Gary Besaw is the Tribal Chairman of the Menominee Indian Tribe of Wisconsin.
photo: http://bit.ly/BesawImage

Chuck Brumleve is an environmental mining specialist and geologist.
photo: http://bit.ly/CBrumleveImage

Denny Caneff is the Executive Director of the River Alliance of Wisconsin.
photo: http://bit.ly/DCaneffImage

Doug Cox is the Environmental Program Director for the Menominee Indian Tribe of Wisconsin.
photo: http://bit.ly/DCoxImage

Ron Henriksen is the spokesman for the group Menominee River Front 40.
photo: http://bit.ly/RHenriksenImage

Guy M. Reiter is a traditional Menominee Indian, an environmental advocate and a member of the Menominee Conservation Commission.
photo: http://bit.ly/GReiterImage

David Overstreet is the Principal Investigator at Center for Cultural Research, and professor at the College of the Menominee Nation.
photo: http://bit.ly/DOverstreetImage

Songs and Stories of Cycling Lake Superior: Surrounding Water

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MARQUETTE — Local environmental nonprofit Save the Wild U.P. (SWUP) will host an evening of song and storytelling featuring singer-songwriter and clean water advocate Ben Weaver. The event takes place Friday, February 12th, and starts at 6pm at the Marquette Women’s Federated Clubhouse.

SWUP hosted Ben Weaver in July of 2015 as he circumnavigated Lake Superior on his bicycle, raising awareness about the environmental stewardship of Lake Superior. Weaver, a Minnesota- based musician, has toured extensively in Europe and North America, with critically acclaimed recordings and a “hillbilly Leonard Cohen” stage presence. Weaver visited communities around Lake Superior — working with local parks and environmental groups to help raise awareness and tell new stories about how we can take better care of our freshwater resources.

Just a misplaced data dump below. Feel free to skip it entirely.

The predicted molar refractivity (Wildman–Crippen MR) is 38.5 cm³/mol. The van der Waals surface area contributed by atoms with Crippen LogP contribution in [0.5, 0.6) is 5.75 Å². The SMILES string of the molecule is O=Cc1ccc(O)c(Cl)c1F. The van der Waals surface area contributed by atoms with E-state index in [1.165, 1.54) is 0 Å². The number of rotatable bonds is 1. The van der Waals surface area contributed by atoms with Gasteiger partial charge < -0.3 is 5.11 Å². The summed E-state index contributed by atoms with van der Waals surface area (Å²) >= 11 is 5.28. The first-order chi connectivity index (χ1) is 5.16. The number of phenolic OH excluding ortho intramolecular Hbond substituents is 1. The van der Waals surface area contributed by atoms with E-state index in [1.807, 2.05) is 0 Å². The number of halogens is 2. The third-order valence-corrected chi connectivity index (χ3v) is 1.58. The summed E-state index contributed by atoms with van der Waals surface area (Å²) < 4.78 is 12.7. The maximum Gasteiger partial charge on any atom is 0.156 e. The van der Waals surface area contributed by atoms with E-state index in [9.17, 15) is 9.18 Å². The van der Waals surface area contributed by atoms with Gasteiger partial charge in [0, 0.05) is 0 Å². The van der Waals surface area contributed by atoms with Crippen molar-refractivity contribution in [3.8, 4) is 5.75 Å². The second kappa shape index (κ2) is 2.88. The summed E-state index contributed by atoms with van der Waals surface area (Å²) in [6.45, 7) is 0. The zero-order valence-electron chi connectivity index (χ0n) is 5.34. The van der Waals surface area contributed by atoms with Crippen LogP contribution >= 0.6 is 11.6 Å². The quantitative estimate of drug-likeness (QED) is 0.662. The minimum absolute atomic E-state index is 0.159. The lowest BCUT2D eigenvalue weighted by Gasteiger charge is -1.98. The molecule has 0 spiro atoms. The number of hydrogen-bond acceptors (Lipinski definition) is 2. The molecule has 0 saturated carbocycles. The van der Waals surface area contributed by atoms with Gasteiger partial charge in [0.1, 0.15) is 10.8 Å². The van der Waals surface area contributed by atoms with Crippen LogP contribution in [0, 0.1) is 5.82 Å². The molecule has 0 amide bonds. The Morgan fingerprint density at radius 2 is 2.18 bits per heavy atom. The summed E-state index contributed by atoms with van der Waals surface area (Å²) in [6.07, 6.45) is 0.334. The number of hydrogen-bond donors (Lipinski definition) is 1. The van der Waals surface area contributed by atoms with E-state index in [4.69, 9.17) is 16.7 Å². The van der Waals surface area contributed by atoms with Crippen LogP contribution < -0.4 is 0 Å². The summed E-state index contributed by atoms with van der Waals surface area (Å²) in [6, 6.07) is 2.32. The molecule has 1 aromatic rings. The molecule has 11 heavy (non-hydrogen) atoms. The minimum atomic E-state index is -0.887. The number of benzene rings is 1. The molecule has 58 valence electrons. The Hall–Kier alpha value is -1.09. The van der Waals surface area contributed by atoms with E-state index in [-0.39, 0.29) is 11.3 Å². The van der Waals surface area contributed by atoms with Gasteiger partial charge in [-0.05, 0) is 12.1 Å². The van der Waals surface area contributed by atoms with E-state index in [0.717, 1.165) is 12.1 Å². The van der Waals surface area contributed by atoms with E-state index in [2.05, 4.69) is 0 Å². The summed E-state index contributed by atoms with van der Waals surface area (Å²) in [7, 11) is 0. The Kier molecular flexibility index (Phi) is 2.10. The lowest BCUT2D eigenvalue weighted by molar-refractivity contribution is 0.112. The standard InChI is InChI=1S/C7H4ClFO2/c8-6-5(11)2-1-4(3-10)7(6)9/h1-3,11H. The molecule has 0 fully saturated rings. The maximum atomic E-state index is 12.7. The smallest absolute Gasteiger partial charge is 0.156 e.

Weaver is returning to tell stories from his trip, sharing songs, poems and videos from all around Lake Superior. “We are happy to offer a wild alternative to the corporate-sponsored events in town,” said SWUP director, Alexandra Maxwell. “Ben is an incredible talent and we are so happy to welcome him back and hear all the inspiration he gathered. I think his project really resonates with folks —advocating for the protection of Lake Superior while getting out there and really experiencing the landscape first-hand.”

“This past July, I circled Lake Superior on a bicycle in 16 days. Along the way, I performed for audiences in small towns, on behalf of Provincial Parks, the Great Lakes Commons, Save the Wild U.P., Yellow Dog Watershed Preserve, F.O.L.K., and other environmental groups, in order to raise awareness about clean water and Lake Superior,” said Weaver. “I’ve been riding bikes around the country for several years now, preferring to do my performances outdoors or in alternative spaces, using music and bikes to offer new ideas about how we can live more fulfilled, satisfying lives with healthier connections to our land and ecosystems.”

“Ben brings together so many facets of Save the Wild U.P.’s work. Insight is gained from time spent in nature, it can inform the way we interact with the world at large, and Ben will be sharing his insights with fellow concerned citizens. Ben Weaver wants us all to ‘become better ancestors’ — I love that idea,” said Kathleen Heideman, SWUP president.

The event is $10 at the door with proceeds benefitting the work of Save the Wild U.P. and Ben Weaver’s advocacy on behalf of the Great Lakes Commons. For more information on the event, check out SWUP’s facebook page: http://bit.ly/BWFBEvent

Founded in 2004, Save the Wild U.P. is a grassroots organization dedicated to defending the Upper Peninsula of Michigan’s clean water and wild places from the threat of sulfide mining. For more information contact info@savethewildup.org or call (906) 662-9987. Get involved with SWUP’s work at savethewildup.org on Facebook at facebook.com/savethewildup or on Twitter @savethewildup.

Related Links:

Promotional Image of Ben Weaver: http://bit.ly/BenWeaverIMG
Image of Ben on bike: http://bit.ly/BenWeaverBike
Save the Wild U.P. Event Page: http://bit.ly/BWFBEvent
Explore Ben Weaver’s Music: http://bit.ly/BWRatherBeABuffalo

benweaver-bike

Action Alert — Sign-On Letter To Michigan’s DEQ

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Our message is simple, really.